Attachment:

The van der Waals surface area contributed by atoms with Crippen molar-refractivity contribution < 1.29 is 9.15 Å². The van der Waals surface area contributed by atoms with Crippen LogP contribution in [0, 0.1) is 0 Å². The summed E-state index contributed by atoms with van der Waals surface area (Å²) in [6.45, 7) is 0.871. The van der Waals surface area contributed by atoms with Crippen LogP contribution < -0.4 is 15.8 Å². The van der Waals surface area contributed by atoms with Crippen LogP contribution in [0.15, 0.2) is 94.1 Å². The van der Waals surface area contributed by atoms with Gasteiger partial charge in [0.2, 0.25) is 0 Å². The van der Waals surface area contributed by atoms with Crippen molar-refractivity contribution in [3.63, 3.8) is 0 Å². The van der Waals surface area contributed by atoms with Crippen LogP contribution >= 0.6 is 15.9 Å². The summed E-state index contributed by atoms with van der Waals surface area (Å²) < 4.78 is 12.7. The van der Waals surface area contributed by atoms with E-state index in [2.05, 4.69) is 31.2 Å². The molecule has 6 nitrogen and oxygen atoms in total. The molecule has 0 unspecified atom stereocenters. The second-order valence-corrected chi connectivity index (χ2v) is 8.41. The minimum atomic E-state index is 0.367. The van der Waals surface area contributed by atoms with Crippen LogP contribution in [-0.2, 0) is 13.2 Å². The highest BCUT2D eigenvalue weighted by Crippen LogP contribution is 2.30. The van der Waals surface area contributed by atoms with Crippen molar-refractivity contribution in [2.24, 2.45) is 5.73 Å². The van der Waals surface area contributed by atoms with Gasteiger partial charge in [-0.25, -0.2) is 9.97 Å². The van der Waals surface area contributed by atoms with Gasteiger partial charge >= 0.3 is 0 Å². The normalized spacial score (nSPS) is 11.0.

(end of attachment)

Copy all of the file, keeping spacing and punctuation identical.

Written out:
The van der Waals surface area contributed by atoms with Crippen molar-refractivity contribution < 1.29 is 9.15 Å². The van der Waals surface area contributed by atoms with Crippen LogP contribution in [0, 0.1) is 0 Å². The summed E-state index contributed by atoms with van der Waals surface area (Å²) in [6.45, 7) is 0.871. The van der Waals surface area contributed by atoms with Crippen LogP contribution < -0.4 is 15.8 Å². The van der Waals surface area contributed by atoms with Crippen LogP contribution in [0.15, 0.2) is 94.1 Å². The van der Waals surface area contributed by atoms with Gasteiger partial charge in [0.2, 0.25) is 0 Å². The van der Waals surface area contributed by atoms with Crippen molar-refractivity contribution in [3.63, 3.8) is 0 Å². The van der Waals surface area contributed by atoms with Crippen LogP contribution >= 0.6 is 15.9 Å². The summed E-state index contributed by atoms with van der Waals surface area (Å²) < 4.78 is 12.7. The van der Waals surface area contributed by atoms with E-state index in [2.05, 4.69) is 31.2 Å². The molecule has 6 nitrogen and oxygen atoms in total. The molecule has 0 unspecified atom stereocenters. The second-order valence-corrected chi connectivity index (χ2v) is 8.41. The minimum atomic E-state index is 0.367. The van der Waals surface area contributed by atoms with Crippen LogP contribution in [-0.2, 0) is 13.2 Å². The highest BCUT2D eigenvalue weighted by Crippen LogP contribution is 2.30. The van der Waals surface area contributed by atoms with Crippen molar-refractivity contribution in [2.24, 2.45) is 5.73 Å². The van der Waals surface area contributed by atoms with Gasteiger partial charge in [-0.25, -0.2) is 9.97 Å². The van der Waals surface area contributed by atoms with Gasteiger partial charge >= 0.3 is 0 Å². The normalized spacial score (nSPS) is 11.0.